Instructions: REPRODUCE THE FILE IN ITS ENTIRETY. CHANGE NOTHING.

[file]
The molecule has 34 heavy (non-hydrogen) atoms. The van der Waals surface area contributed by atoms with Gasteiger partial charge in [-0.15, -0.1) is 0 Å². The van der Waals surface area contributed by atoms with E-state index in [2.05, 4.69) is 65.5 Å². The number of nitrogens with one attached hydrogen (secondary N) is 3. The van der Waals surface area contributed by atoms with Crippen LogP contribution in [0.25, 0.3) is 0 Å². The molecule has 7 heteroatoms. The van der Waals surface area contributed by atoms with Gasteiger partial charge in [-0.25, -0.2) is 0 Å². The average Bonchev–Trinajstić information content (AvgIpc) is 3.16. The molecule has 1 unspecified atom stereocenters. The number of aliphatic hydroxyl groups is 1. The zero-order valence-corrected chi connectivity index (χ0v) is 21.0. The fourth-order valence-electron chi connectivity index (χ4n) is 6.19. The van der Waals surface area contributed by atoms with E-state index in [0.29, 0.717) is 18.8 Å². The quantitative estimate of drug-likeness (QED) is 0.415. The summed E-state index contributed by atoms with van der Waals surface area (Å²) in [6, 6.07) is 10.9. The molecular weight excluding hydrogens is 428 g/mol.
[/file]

The molecule has 34 heavy (non-hydrogen) atoms. The van der Waals surface area contributed by atoms with Gasteiger partial charge in [-0.15, -0.1) is 0 Å². The van der Waals surface area contributed by atoms with E-state index in [2.05, 4.69) is 65.5 Å². The number of nitrogens with one attached hydrogen (secondary N) is 3. The van der Waals surface area contributed by atoms with Crippen LogP contribution in [0.25, 0.3) is 0 Å². The molecule has 7 heteroatoms. The van der Waals surface area contributed by atoms with Gasteiger partial charge in [-0.25, -0.2) is 0 Å². The average Bonchev–Trinajstić information content (AvgIpc) is 3.16. The molecule has 1 unspecified atom stereocenters. The number of aliphatic hydroxyl groups is 1. The zero-order valence-corrected chi connectivity index (χ0v) is 21.0. The fourth-order valence-electron chi connectivity index (χ4n) is 6.19. The van der Waals surface area contributed by atoms with E-state index in [0.29, 0.717) is 18.8 Å². The quantitative estimate of drug-likeness (QED) is 0.415. The summed E-state index contributed by atoms with van der Waals surface area (Å²) in [6, 6.07) is 10.9. The molecular weight excluding hydrogens is 428 g/mol.